This is the sermon for Wednesday September 30th, 2009.
John part 61
Comforting Words part 1
The setting here is what has traditionally been called, “The last supper.” Jesus has done and said many things before and during the meal. He has washed the disciple’s feet; revealed Judas as the betrayer; revealed the New Commandment that His disciples should love one another; and finally, Chapter 13 closes out rather dramatically – revealing to Peter that He will deny Him.
John 13:38b ESV – Truly, truly, I say to you, the rooster will not crow till you have denied me three times.
Now we begin in Chapter 14. Within these first 14 verses we will see comforting words for troubled souls; a discussion between Jesus and the disciples concerning where He is going; and the subject of greater works.
Let’s begin looking at the first 3 verses tonight, and then we will cover the remaining verses next time:
Comforting words for troubled souls.
John 14:1-3 ESV – 1 “Let not your hearts be troubled. Believe in God; believe also in me. 2In my Father’s house are many rooms. If it were not so, would I have told you that I go to prepare a place for you? 3And if I go and prepare a place for you, I will come again and will take you to myself, that where I am you may be also.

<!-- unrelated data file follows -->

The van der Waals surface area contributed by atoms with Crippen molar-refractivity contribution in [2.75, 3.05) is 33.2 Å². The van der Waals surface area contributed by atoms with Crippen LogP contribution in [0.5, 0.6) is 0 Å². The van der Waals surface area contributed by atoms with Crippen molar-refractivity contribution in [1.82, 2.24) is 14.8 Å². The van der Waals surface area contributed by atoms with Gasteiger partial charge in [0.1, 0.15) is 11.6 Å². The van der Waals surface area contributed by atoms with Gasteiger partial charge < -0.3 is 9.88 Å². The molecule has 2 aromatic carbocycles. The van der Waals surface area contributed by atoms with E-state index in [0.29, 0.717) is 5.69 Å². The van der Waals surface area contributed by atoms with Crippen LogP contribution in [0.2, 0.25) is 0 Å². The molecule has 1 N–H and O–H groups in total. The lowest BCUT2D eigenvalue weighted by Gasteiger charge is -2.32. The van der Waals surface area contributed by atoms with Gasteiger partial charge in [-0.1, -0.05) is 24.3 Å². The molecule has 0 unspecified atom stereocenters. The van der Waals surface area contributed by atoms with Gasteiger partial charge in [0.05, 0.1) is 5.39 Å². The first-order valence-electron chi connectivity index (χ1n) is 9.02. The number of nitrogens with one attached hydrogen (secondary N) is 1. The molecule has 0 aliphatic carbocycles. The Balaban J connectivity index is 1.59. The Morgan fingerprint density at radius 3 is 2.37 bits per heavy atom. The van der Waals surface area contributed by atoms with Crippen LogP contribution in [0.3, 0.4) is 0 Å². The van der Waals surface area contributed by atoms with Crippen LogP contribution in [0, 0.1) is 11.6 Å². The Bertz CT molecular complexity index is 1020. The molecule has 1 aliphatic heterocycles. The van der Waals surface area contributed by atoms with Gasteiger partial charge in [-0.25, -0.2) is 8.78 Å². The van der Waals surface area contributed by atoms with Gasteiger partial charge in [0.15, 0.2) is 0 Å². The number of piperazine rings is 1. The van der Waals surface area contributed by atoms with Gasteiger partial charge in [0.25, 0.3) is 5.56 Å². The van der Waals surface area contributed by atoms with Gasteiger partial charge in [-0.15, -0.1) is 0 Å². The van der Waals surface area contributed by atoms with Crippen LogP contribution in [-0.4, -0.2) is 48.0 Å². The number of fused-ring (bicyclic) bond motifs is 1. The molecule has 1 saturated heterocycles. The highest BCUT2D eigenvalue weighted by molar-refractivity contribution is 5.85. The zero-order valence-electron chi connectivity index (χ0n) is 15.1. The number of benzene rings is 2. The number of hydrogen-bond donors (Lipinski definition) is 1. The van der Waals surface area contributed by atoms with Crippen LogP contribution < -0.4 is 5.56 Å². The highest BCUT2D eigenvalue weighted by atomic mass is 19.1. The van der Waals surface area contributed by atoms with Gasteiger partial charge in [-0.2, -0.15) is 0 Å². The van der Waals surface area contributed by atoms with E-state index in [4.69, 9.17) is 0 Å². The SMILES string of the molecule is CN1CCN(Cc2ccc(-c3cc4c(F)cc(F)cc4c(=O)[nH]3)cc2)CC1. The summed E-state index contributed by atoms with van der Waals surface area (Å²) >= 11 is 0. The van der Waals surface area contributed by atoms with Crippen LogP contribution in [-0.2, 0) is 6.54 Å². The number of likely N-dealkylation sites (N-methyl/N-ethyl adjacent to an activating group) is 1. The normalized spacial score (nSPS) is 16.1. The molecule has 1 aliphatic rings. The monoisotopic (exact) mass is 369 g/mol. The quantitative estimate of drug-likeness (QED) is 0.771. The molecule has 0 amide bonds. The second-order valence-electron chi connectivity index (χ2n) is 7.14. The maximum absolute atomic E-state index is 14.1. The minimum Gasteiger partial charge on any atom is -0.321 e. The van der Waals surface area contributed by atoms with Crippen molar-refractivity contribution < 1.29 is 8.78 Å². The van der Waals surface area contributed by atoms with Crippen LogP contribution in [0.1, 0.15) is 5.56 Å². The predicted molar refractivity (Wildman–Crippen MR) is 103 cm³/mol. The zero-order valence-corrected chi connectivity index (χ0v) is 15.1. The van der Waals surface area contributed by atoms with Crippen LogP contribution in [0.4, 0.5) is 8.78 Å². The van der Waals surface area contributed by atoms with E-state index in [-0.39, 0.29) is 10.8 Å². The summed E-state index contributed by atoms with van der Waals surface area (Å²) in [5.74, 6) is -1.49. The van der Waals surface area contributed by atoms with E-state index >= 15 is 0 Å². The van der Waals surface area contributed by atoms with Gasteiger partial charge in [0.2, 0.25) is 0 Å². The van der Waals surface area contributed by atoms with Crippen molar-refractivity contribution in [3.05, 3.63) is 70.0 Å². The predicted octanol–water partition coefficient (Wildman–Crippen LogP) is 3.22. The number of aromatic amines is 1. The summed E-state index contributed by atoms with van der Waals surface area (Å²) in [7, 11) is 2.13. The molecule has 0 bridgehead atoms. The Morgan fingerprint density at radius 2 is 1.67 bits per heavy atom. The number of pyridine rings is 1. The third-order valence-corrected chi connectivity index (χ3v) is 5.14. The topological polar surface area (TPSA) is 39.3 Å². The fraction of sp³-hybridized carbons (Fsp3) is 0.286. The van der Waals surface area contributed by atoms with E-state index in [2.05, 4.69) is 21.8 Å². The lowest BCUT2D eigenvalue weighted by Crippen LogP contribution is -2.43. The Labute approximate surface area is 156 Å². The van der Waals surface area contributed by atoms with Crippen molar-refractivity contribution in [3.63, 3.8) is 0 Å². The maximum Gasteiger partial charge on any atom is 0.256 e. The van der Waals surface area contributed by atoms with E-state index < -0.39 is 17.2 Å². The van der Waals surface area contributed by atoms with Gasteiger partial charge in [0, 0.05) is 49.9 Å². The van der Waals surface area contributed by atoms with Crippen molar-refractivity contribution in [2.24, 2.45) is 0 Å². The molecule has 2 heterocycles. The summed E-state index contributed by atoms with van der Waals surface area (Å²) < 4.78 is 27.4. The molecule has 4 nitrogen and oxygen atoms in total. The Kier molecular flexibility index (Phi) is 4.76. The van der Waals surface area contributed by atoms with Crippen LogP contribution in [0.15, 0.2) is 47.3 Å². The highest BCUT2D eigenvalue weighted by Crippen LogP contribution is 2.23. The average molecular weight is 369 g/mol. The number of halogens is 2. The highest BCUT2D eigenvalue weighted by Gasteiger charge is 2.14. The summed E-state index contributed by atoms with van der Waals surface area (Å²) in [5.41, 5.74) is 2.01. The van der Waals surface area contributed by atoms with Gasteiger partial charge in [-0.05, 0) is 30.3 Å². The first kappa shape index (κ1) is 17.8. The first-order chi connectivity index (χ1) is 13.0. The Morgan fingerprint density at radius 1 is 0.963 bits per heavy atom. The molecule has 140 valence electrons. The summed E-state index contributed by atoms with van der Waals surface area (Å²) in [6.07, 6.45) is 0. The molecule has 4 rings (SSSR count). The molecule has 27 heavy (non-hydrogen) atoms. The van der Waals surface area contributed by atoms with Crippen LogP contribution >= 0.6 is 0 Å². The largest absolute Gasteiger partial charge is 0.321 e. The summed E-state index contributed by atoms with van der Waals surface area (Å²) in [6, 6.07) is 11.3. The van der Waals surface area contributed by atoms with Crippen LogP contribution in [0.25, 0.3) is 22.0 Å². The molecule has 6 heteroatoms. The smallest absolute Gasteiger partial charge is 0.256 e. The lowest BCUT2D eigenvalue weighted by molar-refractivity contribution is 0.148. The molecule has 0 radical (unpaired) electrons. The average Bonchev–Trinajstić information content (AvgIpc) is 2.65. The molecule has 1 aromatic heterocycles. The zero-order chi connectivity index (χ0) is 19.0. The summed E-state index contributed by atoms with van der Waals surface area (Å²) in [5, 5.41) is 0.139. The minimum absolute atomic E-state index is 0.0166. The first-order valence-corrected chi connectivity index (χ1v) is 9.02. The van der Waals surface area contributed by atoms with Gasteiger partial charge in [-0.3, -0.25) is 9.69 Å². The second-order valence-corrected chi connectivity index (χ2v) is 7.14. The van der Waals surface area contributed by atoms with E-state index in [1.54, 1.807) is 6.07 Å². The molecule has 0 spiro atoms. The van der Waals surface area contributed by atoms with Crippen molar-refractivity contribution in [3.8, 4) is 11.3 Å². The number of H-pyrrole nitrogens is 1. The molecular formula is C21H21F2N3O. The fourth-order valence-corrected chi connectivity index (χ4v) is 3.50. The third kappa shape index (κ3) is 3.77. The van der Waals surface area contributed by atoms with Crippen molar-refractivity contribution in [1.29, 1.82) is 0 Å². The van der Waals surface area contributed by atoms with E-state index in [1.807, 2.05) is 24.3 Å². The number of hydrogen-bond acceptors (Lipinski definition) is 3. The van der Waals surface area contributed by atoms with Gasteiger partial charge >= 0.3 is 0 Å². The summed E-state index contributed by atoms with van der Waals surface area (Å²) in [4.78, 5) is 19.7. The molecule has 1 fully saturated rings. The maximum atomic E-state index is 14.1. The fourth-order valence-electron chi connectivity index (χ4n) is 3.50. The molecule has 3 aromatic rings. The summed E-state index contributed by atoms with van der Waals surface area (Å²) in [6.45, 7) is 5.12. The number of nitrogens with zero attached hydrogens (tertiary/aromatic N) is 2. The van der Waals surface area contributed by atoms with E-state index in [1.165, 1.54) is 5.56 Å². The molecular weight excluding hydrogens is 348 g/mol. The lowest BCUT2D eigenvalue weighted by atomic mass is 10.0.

Jesus has told the Eleven He is about to leave. He is preparing them I feel for two events: His death, and His ascension after His resurrection. So the news that He has given them so far has been very troubling. Think about it for just a moment: they have left all to follow Him, yet this whole time, one of them was a traitor. Not only that, one of the disciples that were closest to Jesus was just told by Him that he would deny Him. Their world is about to turn upside down, and I’m sure that they felt like they were hit in the stomach with all this news that Jesus has been sharing with them.